Sunday, December 4, 2011

Bizarre Foods

The Travel channel's, "Bizarre Foods", starring Andrew Zimmern, did an episode on Eastern Australia. First up : Sydney. "Australia is all about contradictions. It's home to one of the oldest civilizations, and the most modern world-class cities."

#1 - Kangaroo Tail Soup : Tastes like beef... Then let's eat a cow! No matter what, I can't come home from Sydney and not be able to say that I tried this...

#2 - Quandong : A fruit harvested from trees that can only grow if the seed has germinated in an Emu's digestive system, and sprouted in it's dung. Yum!

#3 - Vegemite : It has been estimated that 9 out of 10 Australians have vegemite in their homes. Try it on toast, with butter. I'm sure we'll be able to find it in any restaurant!

#4 - Tiger Pie : Sold at Harry's Cafe de Wheels. "You can't go to Sydney and not have a Tiger Pie from Harry's." It is pie crust, holding meat stew, mashed potatoes, mushy peas, and a dollop of gravy on top. Meat pies are a staple of Australian eating, but the Tiger Pie is considered to be top of the line.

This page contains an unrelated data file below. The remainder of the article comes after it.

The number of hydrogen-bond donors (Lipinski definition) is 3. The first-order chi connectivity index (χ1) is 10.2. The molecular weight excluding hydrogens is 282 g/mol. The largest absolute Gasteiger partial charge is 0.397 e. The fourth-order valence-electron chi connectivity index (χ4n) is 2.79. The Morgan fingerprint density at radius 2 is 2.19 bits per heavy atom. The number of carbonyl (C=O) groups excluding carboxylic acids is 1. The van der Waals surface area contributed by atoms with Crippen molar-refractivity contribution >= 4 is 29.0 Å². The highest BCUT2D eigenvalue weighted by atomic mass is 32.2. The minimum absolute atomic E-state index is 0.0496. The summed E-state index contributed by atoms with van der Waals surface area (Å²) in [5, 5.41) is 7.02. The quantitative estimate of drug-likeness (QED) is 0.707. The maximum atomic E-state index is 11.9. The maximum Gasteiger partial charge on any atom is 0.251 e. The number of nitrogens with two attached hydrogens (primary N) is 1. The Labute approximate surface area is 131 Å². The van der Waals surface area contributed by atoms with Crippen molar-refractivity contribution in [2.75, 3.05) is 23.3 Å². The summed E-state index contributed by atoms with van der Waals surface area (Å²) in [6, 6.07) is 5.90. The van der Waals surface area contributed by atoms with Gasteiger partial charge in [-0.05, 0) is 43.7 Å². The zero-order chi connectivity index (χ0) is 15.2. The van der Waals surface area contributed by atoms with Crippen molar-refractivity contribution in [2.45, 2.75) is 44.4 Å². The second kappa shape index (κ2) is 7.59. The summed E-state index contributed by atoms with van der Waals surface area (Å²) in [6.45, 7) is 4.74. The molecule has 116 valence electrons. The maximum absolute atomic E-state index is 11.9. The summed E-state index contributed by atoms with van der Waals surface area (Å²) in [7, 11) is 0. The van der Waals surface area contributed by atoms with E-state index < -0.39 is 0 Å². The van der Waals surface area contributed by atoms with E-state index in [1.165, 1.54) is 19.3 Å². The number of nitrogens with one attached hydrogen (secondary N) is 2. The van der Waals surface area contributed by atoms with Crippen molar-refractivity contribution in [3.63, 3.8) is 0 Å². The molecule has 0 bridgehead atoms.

I'm all for trying new things, but kangaroo will be a tad interesting!

Friday, December 2, 2011

Packing Pro

Today is our pre-departure meeting. We were told to come to the meeting packed, and ready to go to Australia. We will walk to downtown Auburn for a drink (I'll be getting tea!), so that we can get a feel for how traveling with our luggage will be like.

I wanted to take one bag to avoid paying all the checked luggage fees. Also one bag means less "junk" to lug around! New Zealand's carry-on weight limit is 10kg, which is a little over 20 pounds. I was able to pack one bag, which weighs 14 lbs.

On the trip home, I'm sure it will weigh more!!!

Wednesday, November 30, 2011

Itinerary Coming Together

I just booked some flights! On January 26th, I'll fly from Auckland to Queenstown. On January 29th, I'll fly from Christchurch back to Auckland. Other students are on these flights, and we will all travel from Queenstown to Christchurch together.

Here is a link to the "big" blog, that has details of the entire trip.


Thursday, October 27, 2011

Auburn University Down Under

On December 26, I will fly from Atlanta GA to Sydney Australia. I will be abroad for 40 days, visiting Sydney, Melbourne, and Brisbane, Australia, as well as Auckland, New Zealand.